I’ve been watching a lot of Ted talks lately. They cover everything from personal causes, to professional development to health issues and how to become stronger emotionally. There are some great ones on being yourself and embracing your weirdness. This really got me thinking about my path so far.
As a pre-teen I quickly learned to label myself “weird”. I was called bookworm, my puns and quirky humor got on others’ nerves, my family couldn’t understand why I was so emotional. I escaped into stories of my own making, just to experience a life where others’ criticisms didn’t matter. These stories were full of magic and fantastic creatures and pagan and occult flavors I wouldn’t recognize until later in life. This only added to my “weird” status, because I was in a religion where the occult was viewed as shocking and terrifying (I know this is most religions). Now I didn’t fit in with the religious crowd, but my religious beliefs made me an outsider to the outside world.
One day, when I was 25 and on my own, lonely and broke and desperate for a family of my own, I met someone whose weirdness matched my own. Someone who had, like me, grown up in a family that gave him carefully crafted emotional issues, who had a religion that did not suit his personality pushed on him, who had been denied normal social development due to homeschooling. We watched quirky cartoons and discussed chivalry and psychology deep into the night. We shared puns, chicken nuggets, and ideas about how families should be. Rather quickly we got married.
There was no audience at our wedding. Our families either had better things to do or didn’t approve. Our religious friends each disapproved of the other’s religion. Our non-religious friends, the few and true, were accepting and supportive and proved a new base of social support. And I found myself rejecting that.
You can only get so many crying faces and letters telling you how happy you had made Satan before you get a little defensive. Marrying changed my life in so many ways that I felt disoriented. It was great to hang out with people occasionally, but I didn’t feel I would ever have a close friend besides my husband again. I was used to rejection. I would reject them first.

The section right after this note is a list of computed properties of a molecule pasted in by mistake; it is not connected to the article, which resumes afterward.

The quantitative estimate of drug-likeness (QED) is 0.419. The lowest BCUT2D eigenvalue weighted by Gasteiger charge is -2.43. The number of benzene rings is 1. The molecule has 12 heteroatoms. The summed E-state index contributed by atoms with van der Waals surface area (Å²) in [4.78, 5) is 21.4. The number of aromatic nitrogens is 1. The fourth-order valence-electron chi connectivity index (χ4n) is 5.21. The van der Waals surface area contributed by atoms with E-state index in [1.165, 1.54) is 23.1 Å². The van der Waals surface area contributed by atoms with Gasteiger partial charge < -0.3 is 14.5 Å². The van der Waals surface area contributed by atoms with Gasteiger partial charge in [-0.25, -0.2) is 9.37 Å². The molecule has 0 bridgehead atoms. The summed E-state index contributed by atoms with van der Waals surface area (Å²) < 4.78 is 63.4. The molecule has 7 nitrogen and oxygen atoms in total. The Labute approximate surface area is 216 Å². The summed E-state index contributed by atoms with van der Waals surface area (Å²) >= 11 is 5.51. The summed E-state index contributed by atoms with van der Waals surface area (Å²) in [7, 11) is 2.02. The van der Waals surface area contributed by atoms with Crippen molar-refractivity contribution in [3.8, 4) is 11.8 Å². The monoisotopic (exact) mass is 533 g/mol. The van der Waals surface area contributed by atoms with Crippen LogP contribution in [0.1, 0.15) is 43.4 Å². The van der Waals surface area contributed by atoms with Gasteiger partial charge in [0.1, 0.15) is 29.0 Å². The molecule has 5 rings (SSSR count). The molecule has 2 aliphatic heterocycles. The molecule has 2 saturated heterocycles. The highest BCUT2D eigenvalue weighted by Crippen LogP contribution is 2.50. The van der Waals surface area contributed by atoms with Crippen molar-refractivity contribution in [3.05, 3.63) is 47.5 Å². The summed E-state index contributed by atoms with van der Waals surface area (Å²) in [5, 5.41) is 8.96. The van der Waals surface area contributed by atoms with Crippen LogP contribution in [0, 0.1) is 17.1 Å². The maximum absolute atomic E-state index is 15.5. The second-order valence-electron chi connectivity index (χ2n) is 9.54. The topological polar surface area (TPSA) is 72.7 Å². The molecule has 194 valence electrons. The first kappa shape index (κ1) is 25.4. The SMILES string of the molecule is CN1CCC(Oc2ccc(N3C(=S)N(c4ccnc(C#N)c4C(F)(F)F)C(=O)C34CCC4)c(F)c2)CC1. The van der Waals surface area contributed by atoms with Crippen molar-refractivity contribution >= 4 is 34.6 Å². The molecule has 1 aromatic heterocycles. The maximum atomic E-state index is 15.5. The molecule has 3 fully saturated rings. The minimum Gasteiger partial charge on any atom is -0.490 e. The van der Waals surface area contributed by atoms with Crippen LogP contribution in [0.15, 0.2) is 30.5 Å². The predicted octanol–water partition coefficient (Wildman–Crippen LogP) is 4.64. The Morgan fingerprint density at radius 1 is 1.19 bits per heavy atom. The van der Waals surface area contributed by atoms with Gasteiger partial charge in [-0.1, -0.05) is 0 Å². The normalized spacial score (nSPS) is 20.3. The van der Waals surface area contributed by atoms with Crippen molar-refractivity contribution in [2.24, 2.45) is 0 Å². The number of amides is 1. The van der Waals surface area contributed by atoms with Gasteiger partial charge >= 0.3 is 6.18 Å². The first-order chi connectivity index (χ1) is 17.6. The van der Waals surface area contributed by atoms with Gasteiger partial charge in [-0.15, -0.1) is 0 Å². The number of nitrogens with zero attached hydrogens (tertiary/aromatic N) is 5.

It has been almost 14 years now, and we are still happily married, still stay up late at night talking politics or heathenry or dogs, watching quirky comedies or… doing other things. We’ve spent quite a few years sorting out our emotional issues from the abuse and other sources. Our kids are actually pretty happy and well-adjusted! And we’ve both realized that our extended families – whether trying to rule our outer choices or inner beliefs – who have given us so much disapproval and criticism and in the end rejected us – they aren’t what we want to be.
They’ve cut us off, and we’re ok with that, because we are very different from them. They want us to be what they dictate, to do and think what they tell us to, rejecting who we really are and what we believe. And we have said NO. We are who we are. We reject their rejection.
So we practice a minority religion. We watch shows with magic and demons in them and aren’t afraid they might be a portal of evil into our house. Because they really aren’t. We listen to the music that moves us, whatever scary costume the band wears, and we are not offended by strong language. And we teach our kids that how you treat people and animals is more important that what god you worship or what political candidate you vote for or if you have tattoos or where you work. Because we are all different, and we all change so much over the years. That changeable, outer stuff, that’s not who you really are. Who you really are is the values you choose to uphold. I choose integrity, defending the weak, honesty and standing up to abuse. I accept who I really am. Rejection doesn’t matter anymore.